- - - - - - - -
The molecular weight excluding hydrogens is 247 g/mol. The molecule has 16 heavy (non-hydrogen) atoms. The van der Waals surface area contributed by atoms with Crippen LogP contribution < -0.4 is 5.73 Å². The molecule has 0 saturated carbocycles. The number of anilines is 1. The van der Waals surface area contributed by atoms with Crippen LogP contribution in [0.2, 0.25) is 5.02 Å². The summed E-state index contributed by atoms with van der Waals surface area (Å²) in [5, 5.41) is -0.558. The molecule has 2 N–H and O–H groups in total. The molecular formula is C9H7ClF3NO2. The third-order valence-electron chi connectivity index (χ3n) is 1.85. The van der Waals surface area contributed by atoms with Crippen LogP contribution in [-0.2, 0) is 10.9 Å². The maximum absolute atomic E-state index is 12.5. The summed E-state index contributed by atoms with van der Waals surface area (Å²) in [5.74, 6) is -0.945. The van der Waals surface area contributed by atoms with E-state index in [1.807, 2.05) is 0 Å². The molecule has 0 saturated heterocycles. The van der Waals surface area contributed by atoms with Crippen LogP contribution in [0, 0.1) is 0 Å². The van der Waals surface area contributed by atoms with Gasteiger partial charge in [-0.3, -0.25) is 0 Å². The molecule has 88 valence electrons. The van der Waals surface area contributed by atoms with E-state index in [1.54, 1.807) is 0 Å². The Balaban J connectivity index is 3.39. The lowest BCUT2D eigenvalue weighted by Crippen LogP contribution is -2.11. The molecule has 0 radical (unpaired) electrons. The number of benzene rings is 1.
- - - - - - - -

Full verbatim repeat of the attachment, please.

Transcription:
The molecular weight excluding hydrogens is 247 g/mol. The molecule has 16 heavy (non-hydrogen) atoms. The van der Waals surface area contributed by atoms with Crippen LogP contribution < -0.4 is 5.73 Å². The molecule has 0 saturated carbocycles. The number of anilines is 1. The van der Waals surface area contributed by atoms with Crippen LogP contribution in [0.2, 0.25) is 5.02 Å². The summed E-state index contributed by atoms with van der Waals surface area (Å²) in [5, 5.41) is -0.558. The molecule has 2 N–H and O–H groups in total. The molecular formula is C9H7ClF3NO2. The third-order valence-electron chi connectivity index (χ3n) is 1.85. The van der Waals surface area contributed by atoms with Crippen LogP contribution in [-0.2, 0) is 10.9 Å². The maximum absolute atomic E-state index is 12.5. The summed E-state index contributed by atoms with van der Waals surface area (Å²) in [5.74, 6) is -0.945. The van der Waals surface area contributed by atoms with E-state index in [1.807, 2.05) is 0 Å². The molecule has 0 saturated heterocycles. The van der Waals surface area contributed by atoms with Crippen LogP contribution in [0, 0.1) is 0 Å². The van der Waals surface area contributed by atoms with Gasteiger partial charge in [-0.3, -0.25) is 0 Å². The molecule has 88 valence electrons. The van der Waals surface area contributed by atoms with E-state index in [1.54, 1.807) is 0 Å². The Balaban J connectivity index is 3.39. The lowest BCUT2D eigenvalue weighted by Crippen LogP contribution is -2.11. The molecule has 0 radical (unpaired) electrons. The number of benzene rings is 1.